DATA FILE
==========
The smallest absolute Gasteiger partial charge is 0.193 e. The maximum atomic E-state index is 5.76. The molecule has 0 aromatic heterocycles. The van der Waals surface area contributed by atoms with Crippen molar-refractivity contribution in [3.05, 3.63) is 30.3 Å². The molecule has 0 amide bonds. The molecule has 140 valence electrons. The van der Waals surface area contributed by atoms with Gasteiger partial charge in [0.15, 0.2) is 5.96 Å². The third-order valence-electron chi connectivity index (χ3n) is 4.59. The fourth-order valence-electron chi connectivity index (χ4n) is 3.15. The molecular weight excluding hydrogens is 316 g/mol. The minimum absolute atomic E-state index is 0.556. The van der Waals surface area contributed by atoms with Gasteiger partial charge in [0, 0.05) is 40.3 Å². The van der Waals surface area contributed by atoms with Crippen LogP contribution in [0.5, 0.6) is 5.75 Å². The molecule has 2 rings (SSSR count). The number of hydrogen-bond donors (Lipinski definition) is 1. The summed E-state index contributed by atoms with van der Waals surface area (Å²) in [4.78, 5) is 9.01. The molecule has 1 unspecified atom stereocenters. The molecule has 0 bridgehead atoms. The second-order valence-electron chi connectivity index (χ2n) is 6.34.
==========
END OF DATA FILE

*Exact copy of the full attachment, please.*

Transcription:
The smallest absolute Gasteiger partial charge is 0.193 e. The maximum atomic E-state index is 5.76. The molecule has 0 aromatic heterocycles. The van der Waals surface area contributed by atoms with Crippen molar-refractivity contribution in [3.05, 3.63) is 30.3 Å². The molecule has 0 amide bonds. The molecule has 140 valence electrons. The van der Waals surface area contributed by atoms with Gasteiger partial charge in [0.15, 0.2) is 5.96 Å². The third-order valence-electron chi connectivity index (χ3n) is 4.59. The fourth-order valence-electron chi connectivity index (χ4n) is 3.15. The molecular weight excluding hydrogens is 316 g/mol. The minimum absolute atomic E-state index is 0.556. The van der Waals surface area contributed by atoms with Gasteiger partial charge in [0, 0.05) is 40.3 Å². The van der Waals surface area contributed by atoms with Crippen LogP contribution in [0.5, 0.6) is 5.75 Å². The molecule has 2 rings (SSSR count). The number of hydrogen-bond donors (Lipinski definition) is 1. The summed E-state index contributed by atoms with van der Waals surface area (Å²) in [4.78, 5) is 9.01. The molecule has 1 unspecified atom stereocenters. The molecule has 0 bridgehead atoms. The second-order valence-electron chi connectivity index (χ2n) is 6.34.